Which 11 N.J. cities have the most sex offenders and why?
Posted March 17, 2018 at 06:38 AM | Updated March 17, 2018 at 08:04 AM
By Rebecca Everett | For NJ.com
It’s clear from the New Jersey Sex Offender Internet Registry that sex offenders are living in every corner of New Jersey.
All high-risk and most moderate-risk offenders are listed online — 4,397 as of Wednesday — but there are thousands more deemed less likely to reoffend who don’t have their names listed.
Some cities have higher rates of sex offenders, according to state data, even when controlling for size. Looking at communities with at least 50,000 residents, the 11 municipalities with the highest rates of sex offenders are home to 40 percent of the state’s listed sex offenders.
So why do more sex offenders end up in certain places and not others?
Inside the courtyard at Northern State Prison in Newark. (Jon Naso | Star-Ledger file photo)
Experts weigh in
NJ Advance Media put the question to two experts in the field: Jackson Tay Bosley, who developed sex offender treatment programs for the state, and attorney Fletcher Duddy, who manages the state Office of the Public Defender’s Megan’s Law Unit.
Both hypothesized that the legal requirements, living restrictions and notoriety that come with being a tier 2 or 3 sex offender can channel people to certain cities.
Those issues make sex offenders more likely to be homeless and thus find themselves living in halfway houses or other temporary housing, Duddy said, and some communities have more of that housing than others.
Living with the label
It starts with sex offenders having trouble getting jobs because they have been convicted of felonies and show up in the online registry, Bosley said.
“They have to find relatively inexpensive places to live,” Bosley said in a phone interview. “It’s a hit to their economic viability that they have this label. They earned it.”
Bosley said landlords in lower-end places often can’t afford to turn sex offenders away, so registrants are more likely to settle there.
But many landlords won’t rent to offenders who appear in the online registry, Duddy said. “This then results in homelessness, which then results in the offender being shuffled off to a halfway house by his parole officer,” he said, because being homeless would be a violation of parole.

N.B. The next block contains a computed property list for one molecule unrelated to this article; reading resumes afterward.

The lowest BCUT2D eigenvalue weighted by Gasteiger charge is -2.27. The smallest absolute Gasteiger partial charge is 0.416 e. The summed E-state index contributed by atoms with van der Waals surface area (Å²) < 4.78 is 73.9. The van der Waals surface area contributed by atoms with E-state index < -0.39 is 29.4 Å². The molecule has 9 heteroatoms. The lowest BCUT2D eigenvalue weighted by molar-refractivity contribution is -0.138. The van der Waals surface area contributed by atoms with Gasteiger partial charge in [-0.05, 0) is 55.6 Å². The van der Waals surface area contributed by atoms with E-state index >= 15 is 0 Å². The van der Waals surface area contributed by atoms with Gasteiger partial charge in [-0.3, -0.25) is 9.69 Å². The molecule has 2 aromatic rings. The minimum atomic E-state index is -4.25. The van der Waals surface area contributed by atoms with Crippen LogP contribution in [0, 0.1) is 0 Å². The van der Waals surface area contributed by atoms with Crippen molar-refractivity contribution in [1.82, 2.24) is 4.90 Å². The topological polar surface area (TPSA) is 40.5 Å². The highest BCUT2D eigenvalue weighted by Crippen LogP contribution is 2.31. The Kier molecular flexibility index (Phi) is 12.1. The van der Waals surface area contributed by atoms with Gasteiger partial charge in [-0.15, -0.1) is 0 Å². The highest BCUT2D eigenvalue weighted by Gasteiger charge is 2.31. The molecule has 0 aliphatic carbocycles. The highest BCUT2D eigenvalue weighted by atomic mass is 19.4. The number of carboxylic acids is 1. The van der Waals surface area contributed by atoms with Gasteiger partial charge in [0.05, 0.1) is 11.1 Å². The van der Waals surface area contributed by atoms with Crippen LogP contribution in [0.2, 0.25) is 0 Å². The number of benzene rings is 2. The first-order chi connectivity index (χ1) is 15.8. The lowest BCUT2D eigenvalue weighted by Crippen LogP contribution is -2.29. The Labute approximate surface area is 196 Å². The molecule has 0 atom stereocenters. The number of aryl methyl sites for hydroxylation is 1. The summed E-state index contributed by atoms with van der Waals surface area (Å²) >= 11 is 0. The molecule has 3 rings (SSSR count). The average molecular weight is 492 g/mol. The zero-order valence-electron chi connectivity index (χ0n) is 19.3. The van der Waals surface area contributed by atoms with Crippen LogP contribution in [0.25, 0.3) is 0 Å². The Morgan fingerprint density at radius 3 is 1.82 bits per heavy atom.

Parole for life
Almost all defendants convicted of sex crimes in New Jersey are subject to parole supervision for life. Duddy said residency restrictions set by their parole officer can cause homelessness and thus channel offenders to halfway houses.
“For example, a parole officer may impose a ban on the offender living with children — even if the offender’s underlying sexual offense was not against a child, and even, sadly, if it means the offender cannot reside with his own children,” he said.
The location of sex offenders treatment programs could also channel offenders to certain cities, Bosley said. Offenders must get counseling, at least temporarily, as a condition of their parole. Those who can’t afford private treatment have to go to one of the state-sponsored programs Bosley set up for indigent parolees in cities around New Jersey.
People often worry about having sex offenders in the community, but they are less likely to reoffend if they are living a stable life and not worrying about basic needs like housing, Bosley said.
“If we push them out and make them on the fringe of society, they end up posing more of a risk to all of us,” he said. “There is no place to exclude sex offenders to.”
A 2005 study on sex offender recidivism in New Jersey parolees found that within the four- to seven-year period after release, 14 percent of sex offenders committed a new sexual offense and 24 percent committed a nonsexual offense.
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